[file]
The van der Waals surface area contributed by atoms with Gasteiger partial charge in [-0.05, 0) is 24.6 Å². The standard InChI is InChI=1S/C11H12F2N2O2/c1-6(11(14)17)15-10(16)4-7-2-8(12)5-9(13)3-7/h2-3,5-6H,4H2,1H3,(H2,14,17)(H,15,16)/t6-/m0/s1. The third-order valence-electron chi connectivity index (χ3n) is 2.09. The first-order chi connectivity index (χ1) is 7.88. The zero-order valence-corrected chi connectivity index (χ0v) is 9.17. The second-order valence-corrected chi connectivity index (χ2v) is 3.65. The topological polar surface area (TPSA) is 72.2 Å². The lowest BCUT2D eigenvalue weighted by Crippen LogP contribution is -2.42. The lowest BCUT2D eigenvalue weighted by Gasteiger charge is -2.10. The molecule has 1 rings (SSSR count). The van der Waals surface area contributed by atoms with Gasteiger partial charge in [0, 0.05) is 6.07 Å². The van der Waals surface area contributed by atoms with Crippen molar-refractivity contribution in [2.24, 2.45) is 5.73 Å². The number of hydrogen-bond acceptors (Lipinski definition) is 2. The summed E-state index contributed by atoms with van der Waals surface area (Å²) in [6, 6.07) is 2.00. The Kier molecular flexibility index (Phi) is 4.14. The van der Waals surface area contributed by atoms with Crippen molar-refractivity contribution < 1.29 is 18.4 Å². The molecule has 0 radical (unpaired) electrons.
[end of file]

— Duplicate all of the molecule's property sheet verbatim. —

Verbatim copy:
The van der Waals surface area contributed by atoms with Gasteiger partial charge in [-0.05, 0) is 24.6 Å². The standard InChI is InChI=1S/C11H12F2N2O2/c1-6(11(14)17)15-10(16)4-7-2-8(12)5-9(13)3-7/h2-3,5-6H,4H2,1H3,(H2,14,17)(H,15,16)/t6-/m0/s1. The third-order valence-electron chi connectivity index (χ3n) is 2.09. The first-order chi connectivity index (χ1) is 7.88. The zero-order valence-corrected chi connectivity index (χ0v) is 9.17. The second-order valence-corrected chi connectivity index (χ2v) is 3.65. The topological polar surface area (TPSA) is 72.2 Å². The lowest BCUT2D eigenvalue weighted by Crippen LogP contribution is -2.42. The lowest BCUT2D eigenvalue weighted by Gasteiger charge is -2.10. The molecule has 1 rings (SSSR count). The van der Waals surface area contributed by atoms with Gasteiger partial charge in [0, 0.05) is 6.07 Å². The van der Waals surface area contributed by atoms with Crippen molar-refractivity contribution in [2.24, 2.45) is 5.73 Å². The number of hydrogen-bond acceptors (Lipinski definition) is 2. The summed E-state index contributed by atoms with van der Waals surface area (Å²) in [6, 6.07) is 2.00. The Kier molecular flexibility index (Phi) is 4.14. The van der Waals surface area contributed by atoms with Crippen molar-refractivity contribution < 1.29 is 18.4 Å². The molecule has 0 radical (unpaired) electrons.